Swietopelk II, who styled himself dux. since 1227, chartered the town of Gdańsk with Lübeck law and invited the Dominican Order.[19] His conflicts with the Teutonic Order, who had become his eastern neighbor in 1230, were settled in 1253 by exempting the order from the Vistula dues.[19] With Swietopelk II's death in 1266, the rule of his realm passed to his sons Wartislaw and Mestwin II.[19] These brothers initiated another civil war, with Mestwin II allying with and pledging allegiance to the Brandenburg margraves (Treaty of Arnswalde/Choszczno 1269).[19] The margraves, who in the 1269 treaty also gained the land of Białogard, were also supposed to help Mestwin II securing the lands of Schlawe (Sławno) and Stolp (Słupsk), which after Swietopelk II's death were in part taken over by Barnim III.[24] With the margraves' aid, Mestwin II succeeded in expelling Wartislaw from Gdansk in 1270/71.[19] The lands of Schlawe/Slawno however were taken over by Mestwin II's nephew Wizlaw II, prince of Rügen in 1269/70, who founded the town of Rügenwalde (now Darlowo) near the fort of Dirlow.[24]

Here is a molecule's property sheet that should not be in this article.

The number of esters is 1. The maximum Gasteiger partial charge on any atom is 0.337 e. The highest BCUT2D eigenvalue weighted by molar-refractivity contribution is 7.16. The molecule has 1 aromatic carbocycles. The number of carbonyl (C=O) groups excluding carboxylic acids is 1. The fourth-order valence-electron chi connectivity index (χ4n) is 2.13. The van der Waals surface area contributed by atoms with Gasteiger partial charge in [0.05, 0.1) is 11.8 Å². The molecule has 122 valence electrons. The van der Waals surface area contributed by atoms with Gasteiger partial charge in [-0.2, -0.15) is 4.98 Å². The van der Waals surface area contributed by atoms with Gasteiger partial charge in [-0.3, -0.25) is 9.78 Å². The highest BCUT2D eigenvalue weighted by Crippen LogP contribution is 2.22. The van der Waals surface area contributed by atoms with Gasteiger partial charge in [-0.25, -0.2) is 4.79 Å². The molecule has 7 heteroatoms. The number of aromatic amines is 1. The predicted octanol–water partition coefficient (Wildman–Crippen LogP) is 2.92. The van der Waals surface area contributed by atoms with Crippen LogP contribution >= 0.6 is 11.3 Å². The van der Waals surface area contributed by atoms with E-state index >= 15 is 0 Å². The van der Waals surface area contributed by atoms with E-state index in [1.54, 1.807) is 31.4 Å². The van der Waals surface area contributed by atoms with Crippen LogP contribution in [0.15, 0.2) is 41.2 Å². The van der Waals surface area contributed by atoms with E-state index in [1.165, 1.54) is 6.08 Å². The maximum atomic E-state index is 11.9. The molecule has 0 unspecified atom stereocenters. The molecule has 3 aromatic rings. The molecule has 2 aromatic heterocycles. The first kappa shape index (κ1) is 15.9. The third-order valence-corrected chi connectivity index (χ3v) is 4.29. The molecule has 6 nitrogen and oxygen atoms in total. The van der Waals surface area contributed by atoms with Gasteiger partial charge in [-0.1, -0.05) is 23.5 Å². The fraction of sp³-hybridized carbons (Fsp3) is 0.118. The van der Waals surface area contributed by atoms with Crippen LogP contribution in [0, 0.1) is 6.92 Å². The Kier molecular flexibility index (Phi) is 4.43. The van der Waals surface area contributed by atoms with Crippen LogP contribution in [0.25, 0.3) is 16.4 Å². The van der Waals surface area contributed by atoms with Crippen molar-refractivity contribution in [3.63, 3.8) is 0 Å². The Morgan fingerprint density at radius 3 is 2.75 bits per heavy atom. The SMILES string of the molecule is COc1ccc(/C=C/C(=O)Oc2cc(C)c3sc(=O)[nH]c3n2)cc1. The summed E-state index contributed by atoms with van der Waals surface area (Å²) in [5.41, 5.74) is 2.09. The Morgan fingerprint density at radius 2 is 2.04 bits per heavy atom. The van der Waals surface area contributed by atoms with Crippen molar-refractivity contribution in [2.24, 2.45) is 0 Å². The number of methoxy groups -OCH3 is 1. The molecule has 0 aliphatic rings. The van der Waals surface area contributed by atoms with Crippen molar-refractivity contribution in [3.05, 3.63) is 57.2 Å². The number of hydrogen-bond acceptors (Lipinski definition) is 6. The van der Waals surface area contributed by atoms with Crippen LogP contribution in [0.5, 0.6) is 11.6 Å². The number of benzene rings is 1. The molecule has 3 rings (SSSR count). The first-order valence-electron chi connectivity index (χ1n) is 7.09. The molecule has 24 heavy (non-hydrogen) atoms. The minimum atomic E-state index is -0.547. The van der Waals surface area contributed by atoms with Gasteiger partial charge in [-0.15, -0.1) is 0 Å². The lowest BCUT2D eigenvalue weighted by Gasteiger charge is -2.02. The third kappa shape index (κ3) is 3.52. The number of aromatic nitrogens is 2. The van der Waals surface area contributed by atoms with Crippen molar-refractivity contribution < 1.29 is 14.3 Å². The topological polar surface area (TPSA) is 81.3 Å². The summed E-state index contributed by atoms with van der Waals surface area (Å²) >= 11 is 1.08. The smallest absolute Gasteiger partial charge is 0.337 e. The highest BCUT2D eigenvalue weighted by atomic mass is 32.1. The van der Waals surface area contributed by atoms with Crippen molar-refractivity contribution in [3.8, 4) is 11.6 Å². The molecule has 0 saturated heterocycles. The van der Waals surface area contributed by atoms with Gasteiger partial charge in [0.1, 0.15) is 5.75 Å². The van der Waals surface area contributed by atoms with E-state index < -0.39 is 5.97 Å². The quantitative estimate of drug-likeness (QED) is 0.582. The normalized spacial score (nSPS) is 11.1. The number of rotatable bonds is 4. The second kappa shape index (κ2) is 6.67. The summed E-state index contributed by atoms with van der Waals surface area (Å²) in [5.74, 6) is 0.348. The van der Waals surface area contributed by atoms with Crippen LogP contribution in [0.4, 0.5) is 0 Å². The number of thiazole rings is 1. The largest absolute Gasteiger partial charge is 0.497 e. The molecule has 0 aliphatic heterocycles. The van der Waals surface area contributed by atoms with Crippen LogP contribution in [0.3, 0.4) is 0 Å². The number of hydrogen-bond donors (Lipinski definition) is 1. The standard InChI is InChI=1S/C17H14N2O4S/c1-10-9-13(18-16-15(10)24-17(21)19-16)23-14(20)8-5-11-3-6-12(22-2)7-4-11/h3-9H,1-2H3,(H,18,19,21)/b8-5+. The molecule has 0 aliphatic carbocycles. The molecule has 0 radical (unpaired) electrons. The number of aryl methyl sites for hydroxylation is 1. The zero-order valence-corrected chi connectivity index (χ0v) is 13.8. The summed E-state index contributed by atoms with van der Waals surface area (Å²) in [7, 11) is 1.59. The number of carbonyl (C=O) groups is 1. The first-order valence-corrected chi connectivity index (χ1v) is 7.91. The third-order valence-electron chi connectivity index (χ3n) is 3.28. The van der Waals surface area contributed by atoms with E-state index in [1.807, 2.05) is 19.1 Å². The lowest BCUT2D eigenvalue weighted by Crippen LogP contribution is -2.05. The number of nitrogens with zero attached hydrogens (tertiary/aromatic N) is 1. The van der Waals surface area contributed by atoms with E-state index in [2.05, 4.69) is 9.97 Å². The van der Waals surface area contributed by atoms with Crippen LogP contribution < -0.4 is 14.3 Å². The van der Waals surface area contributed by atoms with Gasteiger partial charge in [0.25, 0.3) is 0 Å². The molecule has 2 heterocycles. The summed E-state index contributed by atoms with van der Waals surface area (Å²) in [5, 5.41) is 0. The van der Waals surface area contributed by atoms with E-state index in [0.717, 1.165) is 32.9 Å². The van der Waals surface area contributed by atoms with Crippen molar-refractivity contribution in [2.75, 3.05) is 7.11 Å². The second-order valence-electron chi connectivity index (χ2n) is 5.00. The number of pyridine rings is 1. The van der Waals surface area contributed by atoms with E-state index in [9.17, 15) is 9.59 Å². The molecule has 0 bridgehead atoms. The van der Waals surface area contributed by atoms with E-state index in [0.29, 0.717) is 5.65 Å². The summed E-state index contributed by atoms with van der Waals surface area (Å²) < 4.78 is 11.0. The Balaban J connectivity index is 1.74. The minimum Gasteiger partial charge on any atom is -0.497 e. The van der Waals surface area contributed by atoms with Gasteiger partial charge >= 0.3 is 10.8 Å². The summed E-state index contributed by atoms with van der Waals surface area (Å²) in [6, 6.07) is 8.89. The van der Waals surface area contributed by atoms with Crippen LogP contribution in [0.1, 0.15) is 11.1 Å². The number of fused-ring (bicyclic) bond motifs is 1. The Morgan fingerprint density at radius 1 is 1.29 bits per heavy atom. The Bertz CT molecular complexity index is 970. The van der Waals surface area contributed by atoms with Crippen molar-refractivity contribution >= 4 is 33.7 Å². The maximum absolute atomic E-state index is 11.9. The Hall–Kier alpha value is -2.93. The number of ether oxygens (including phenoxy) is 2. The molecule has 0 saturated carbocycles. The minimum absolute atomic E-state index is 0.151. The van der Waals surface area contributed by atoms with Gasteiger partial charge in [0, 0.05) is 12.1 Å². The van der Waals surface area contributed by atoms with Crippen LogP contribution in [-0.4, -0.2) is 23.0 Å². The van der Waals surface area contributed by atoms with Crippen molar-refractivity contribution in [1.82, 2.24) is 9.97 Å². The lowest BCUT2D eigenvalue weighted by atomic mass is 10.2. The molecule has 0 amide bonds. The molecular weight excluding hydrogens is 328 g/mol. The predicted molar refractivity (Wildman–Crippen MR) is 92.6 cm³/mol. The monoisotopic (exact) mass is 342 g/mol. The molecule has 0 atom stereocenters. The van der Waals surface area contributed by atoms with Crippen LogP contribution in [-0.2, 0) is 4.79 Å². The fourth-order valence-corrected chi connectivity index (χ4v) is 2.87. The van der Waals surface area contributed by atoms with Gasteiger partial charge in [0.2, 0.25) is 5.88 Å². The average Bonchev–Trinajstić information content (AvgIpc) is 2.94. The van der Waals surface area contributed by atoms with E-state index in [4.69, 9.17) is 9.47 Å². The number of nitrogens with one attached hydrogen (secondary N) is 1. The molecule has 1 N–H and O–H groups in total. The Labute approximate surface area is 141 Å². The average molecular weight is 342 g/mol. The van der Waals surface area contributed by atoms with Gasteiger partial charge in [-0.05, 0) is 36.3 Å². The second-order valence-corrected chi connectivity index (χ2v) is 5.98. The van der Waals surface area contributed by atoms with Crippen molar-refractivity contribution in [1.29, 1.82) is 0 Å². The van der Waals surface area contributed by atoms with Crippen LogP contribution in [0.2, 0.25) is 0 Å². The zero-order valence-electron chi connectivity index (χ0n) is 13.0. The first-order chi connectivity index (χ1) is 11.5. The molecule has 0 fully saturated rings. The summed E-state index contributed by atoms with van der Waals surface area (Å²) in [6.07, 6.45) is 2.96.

In 1273 Mestwin found himself in open conflict against the margraves who refused to remove their troops from Gdańsk, Mestwin's possession, which he had been forced to temporarily lease to them during his struggles against Wartisław and Sambor. Since the lease had now expired, through this action, the Margrave Conrad broke the Treaty of Arnswalde/Choszczno and subsequent agreements. His aim was to capture as much of Mestwin's Pomerelia as possible. Mestwin, unable to dislodge the Brandenburgian troops himself called in the aid of Bolesław the Pious, whose troops took the city with a direct attack. The war against Brandenburg ended in 1273 with a treaty [25] (possibly signed at Drawno Bridge), in which Brandenburg returned Gdańsk to Mestwin while he paid feudal homage to the margraves for the lands of Schlawe (Sławno) and Stolp (Słupsk).[26]